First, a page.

The Austin Police Association released a statement today appearing to blame the Austin Police Department (APD) police chief's budget priorities for the shooting of David Joseph, a naked, unarmed teen who Officer Geoffrey Freeman alleged was charging at him when he shot Joseph twice in the chest.
The shooting last Monday has led to protests by local activists and an insistence by the police chief, Art Acevedo, that his department is committed to a transparent investigation. "We aren't Ferguson; we're not another American city," Acevedo said. "We're the city of Austin and we stand together to hold each other's feet to the fire."
Nevertheless, Acevedo has resisted calls for an outside investigation, saying those were "premature" and that the APD was capable of conducting an impartial investigation.
In its statement today, the police association insisted that while the incident had not yet been fully investigated, "one question has risen above all others. Why didn't this officer use another option in dealing with this situation?" Their answer: a shortage of 145 police officers. The union claims it has lobbied APD administration "to deal with this problem before a tragedy occurs," and that there was not enough money to hire officers overtime to cover the shortage.
There were more than 100 vacancies in the APD last year, even though it is among the highest paying departments in the state of Texas. Back then, the police association blamed "tragedies over the last year and a half" that have made people question why they would want to be cops. The APD has previously blamed unspecified hiring practices as well as how long it takes to train a police officer.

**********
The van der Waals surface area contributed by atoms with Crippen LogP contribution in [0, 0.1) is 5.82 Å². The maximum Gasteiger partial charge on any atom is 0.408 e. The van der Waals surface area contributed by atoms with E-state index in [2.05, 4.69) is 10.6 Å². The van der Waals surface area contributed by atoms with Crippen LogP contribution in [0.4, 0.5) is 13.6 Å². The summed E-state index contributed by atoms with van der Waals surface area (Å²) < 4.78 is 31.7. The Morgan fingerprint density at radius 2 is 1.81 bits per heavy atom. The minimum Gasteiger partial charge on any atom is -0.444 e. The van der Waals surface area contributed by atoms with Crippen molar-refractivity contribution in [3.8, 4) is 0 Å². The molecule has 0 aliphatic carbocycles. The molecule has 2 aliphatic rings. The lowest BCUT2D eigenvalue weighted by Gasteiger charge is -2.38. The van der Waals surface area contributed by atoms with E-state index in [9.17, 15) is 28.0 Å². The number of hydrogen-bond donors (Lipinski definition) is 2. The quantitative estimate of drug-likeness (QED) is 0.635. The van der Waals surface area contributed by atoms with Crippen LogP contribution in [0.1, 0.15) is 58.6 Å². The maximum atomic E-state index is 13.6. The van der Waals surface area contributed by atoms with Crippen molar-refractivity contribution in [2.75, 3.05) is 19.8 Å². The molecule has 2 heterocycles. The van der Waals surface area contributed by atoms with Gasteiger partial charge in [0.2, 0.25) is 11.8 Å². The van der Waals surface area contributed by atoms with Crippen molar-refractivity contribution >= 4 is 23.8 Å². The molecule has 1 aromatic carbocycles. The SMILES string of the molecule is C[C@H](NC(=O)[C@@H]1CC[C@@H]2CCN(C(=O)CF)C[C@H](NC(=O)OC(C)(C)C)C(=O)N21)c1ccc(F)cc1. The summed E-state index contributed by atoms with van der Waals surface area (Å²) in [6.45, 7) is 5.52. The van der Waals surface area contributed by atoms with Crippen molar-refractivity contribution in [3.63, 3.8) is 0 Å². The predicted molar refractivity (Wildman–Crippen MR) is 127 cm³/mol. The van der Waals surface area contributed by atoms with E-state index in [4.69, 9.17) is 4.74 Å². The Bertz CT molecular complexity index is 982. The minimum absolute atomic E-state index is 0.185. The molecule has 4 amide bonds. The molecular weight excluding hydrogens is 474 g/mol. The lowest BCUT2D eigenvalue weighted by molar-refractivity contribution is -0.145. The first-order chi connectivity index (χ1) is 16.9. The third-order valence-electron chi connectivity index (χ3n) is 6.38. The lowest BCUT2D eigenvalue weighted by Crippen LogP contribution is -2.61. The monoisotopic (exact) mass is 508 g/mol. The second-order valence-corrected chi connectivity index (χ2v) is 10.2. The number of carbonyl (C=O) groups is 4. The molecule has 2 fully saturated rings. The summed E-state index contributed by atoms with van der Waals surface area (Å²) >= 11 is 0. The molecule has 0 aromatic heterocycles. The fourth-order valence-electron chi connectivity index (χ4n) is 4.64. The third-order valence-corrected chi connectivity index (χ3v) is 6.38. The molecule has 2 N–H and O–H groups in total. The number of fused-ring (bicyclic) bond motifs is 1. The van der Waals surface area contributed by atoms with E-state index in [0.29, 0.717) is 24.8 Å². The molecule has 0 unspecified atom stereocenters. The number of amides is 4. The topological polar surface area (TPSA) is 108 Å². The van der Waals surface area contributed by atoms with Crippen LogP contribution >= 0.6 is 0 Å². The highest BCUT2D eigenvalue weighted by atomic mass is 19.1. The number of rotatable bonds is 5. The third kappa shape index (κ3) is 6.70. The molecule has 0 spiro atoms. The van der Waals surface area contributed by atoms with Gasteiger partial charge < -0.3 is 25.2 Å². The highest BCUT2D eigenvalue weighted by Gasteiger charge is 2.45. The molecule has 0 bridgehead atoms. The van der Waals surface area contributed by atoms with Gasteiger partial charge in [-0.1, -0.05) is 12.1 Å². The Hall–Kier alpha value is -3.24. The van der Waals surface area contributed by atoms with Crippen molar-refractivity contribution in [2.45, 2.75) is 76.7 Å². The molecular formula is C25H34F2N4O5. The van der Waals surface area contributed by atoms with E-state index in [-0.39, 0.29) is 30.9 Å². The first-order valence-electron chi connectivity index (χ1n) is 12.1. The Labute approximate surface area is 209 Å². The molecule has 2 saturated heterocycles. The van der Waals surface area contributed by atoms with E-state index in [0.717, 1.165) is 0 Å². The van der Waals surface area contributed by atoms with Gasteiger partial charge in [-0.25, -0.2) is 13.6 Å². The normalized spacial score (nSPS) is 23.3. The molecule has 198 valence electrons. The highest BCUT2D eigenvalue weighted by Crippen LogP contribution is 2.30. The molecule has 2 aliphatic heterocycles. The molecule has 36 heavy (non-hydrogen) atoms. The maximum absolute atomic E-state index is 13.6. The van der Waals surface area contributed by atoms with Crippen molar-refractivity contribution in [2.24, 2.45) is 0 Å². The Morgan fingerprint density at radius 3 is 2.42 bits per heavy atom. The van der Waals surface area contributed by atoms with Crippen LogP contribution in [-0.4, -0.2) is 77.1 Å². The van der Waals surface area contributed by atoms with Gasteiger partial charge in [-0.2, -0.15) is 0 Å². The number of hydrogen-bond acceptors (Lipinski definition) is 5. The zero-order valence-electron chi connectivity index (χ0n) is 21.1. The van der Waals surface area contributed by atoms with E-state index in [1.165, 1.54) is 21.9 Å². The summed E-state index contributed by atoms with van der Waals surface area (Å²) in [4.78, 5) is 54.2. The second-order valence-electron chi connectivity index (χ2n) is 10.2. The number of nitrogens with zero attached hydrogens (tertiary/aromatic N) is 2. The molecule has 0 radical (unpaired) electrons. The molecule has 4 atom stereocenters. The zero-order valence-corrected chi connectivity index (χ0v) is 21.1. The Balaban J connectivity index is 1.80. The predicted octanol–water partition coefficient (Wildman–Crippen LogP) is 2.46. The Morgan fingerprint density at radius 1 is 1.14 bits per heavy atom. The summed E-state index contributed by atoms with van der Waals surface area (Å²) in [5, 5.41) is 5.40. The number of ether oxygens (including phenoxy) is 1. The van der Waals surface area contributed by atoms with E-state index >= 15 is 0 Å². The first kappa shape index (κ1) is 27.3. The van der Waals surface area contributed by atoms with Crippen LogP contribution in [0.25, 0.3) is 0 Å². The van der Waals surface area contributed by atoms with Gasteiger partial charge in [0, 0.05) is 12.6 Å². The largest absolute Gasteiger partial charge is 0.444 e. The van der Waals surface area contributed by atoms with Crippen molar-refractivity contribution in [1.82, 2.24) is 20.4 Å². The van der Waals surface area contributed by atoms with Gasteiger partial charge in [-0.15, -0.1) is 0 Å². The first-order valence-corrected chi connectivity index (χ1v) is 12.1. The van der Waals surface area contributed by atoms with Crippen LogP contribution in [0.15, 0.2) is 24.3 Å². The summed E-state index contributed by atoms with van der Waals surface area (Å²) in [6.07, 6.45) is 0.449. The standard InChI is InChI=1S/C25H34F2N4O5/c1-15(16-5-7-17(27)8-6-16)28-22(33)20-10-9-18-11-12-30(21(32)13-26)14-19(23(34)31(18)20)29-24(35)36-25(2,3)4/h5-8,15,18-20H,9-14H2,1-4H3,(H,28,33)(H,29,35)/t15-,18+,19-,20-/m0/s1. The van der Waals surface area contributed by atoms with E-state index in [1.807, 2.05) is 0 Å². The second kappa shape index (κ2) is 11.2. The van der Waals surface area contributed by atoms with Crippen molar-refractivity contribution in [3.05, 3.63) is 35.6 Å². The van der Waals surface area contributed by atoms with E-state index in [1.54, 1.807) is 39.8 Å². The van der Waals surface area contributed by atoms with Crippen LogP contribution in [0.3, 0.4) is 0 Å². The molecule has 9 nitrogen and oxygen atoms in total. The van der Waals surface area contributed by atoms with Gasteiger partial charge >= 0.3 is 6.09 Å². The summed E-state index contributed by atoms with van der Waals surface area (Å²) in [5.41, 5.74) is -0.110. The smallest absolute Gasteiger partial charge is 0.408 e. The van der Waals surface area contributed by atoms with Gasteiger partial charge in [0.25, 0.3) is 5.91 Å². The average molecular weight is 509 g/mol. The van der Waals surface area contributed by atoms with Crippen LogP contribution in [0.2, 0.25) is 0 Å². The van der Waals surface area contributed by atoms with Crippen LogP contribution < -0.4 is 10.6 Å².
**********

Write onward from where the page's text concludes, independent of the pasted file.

The police association is also calling for more training in the wake of the David Joseph shooting. At today's press conference, the association's president also called for more hand-to-hand defensive combat training for officers. He also criticized the police chief for having Black Lives Matter activists present at a recent press conference about the David Joseph shooting, calling it "absolutely unacceptable," and for promising to have the investigation concluded within 30 days.
At the same conference, Freeman's attorney, who argues the unarmed, naked teenager made Freeman fear for his life, insisted the officer's "perspective" of the situation, and not race, was a factor in the shooting. Freeman is black, and a representative from the Texas Peace Officers Association, which says it was the first black police organization in the U.S., insisted he was "a good person" and a "good officer."
The racial dynamics of this case make it more difficult for certain police activists and police apologists to attempt to isolate the incident in an effort to sidestep engagement of the systemic issues surrounding police violence. The course of the investigation, including the disciplinary and legal measures available to the APD and those that it decides to exercise, will be illustrative of some of those wider systemic issues.
There is dashcam video of the shooting but the APD chief insists he won't release it out of because of his "responsibilities" to the Freeman and Joseph families. Dispatch audio, however, is available.